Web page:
Hair Today, Gone Tomorrow

It’s been so long!  I’ve literally had so much going on at work (event planning on chemo – NOT recommended) and now have my kids visiting from Hawaii, that my “spare time” is nonexistent.  But I’m doing okay – 7 down, 5 to go.  Over halfway!  I’m still experiencing only minimal symptoms like headaches, fatigue, and diarrhea, so I’m thankful it’s not any worse, but now…I’m losing my hair.  Here’s an average morning’s loss nowadays –

hair loss

 

Next week I’ll wear hats, and maybe even don a wig in the following weeks.  My hair has been thinning for quite a while, but I’ve managed to style it so that it’s not super noticeable.  But now my gray is coming through (and I can’t color it during chemo) as well as a few bald spots, so it’s time to let go of it and invest in a few head coverings.

But why can’t I lose my chin hairs too?  Nope, still plucking those!  How about my leg hairs?  Nope, still doing the shave thing every other day – what’s the deal?

It’s. Only. Hair.  But any of us who lived through the 80s and had that big hair, got perms every few weeks, knew the more hair, the better (right, Kathi Hunter?).  Those of us moving into our forties knew that a hair color every few weeks was essential to covering our gray.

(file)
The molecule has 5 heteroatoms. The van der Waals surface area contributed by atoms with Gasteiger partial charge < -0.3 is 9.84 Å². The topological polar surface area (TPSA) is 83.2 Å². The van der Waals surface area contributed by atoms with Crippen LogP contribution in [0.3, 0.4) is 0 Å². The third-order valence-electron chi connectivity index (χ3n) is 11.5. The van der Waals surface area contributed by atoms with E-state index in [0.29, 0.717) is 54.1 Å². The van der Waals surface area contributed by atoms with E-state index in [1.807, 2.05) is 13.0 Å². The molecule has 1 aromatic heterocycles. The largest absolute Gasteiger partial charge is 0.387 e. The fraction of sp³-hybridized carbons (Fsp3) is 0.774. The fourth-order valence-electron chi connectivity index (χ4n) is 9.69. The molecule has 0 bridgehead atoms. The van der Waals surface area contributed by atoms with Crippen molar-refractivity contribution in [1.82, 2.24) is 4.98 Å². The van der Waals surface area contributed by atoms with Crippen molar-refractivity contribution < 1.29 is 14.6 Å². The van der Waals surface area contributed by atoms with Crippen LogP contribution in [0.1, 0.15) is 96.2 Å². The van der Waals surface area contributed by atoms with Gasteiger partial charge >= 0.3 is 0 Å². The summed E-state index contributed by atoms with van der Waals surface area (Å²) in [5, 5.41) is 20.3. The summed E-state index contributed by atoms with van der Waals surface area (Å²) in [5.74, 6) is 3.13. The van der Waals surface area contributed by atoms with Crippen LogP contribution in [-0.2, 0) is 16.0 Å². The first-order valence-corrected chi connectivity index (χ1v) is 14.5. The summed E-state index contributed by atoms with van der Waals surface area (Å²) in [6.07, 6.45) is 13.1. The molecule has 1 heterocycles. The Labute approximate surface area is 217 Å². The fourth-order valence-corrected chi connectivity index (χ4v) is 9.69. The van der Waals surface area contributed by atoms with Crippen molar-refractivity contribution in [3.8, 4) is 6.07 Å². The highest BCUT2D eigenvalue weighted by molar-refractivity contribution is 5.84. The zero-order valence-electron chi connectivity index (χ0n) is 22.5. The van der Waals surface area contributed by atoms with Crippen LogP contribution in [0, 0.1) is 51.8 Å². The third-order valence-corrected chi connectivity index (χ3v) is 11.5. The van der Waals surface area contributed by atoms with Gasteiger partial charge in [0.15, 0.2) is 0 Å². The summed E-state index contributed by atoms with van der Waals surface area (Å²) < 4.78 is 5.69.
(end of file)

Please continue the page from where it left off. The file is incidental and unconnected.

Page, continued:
We spend hundreds of dollars on hair products and hundreds of hours each year on the hairs that adorn the top of our head and maintaining our vanity.  Well, chemo has stripped my vanity for now. Stilettos, cleavage, and a bronze summer complexion are a bygone now.

Everything is a little bit harder, and takes a little bit longer –

Things don’t fit the same since my mastectomy, so choosing my outfits is complicated.

My head is tender, so shampooing, conditioning and styling my hair is a careful procedure now.

I have bumps and spots all over my face, so my makeup takes longer to conceal all this, and my eyebrows are also thinning, so I have to draw those in carefully.

I have to make exhaustive lists of things I need to do, ideas I have for everything from a birthday present for someone to what bills I need to pay when.

I’m directionally challenged anyway, but with chemo brain, I ALWAYS have to program my GPS before driving, even when I’m just headed home.

So…here I go into the final laps.  I’m surrounded by loving friends and family, including my adorable grandson right now, so it’s hard to get down.  Thanks to everyone for your continued support and prayers!

loren
Bedtime stories with grandson Loren

Author: Karen Graton McClaflin

I am a traveler, music lover, truth-seeker, debater, perpetual smiler, beer drinker, promiscuous diner, cancer survivor, mom, Tutu, and wife.

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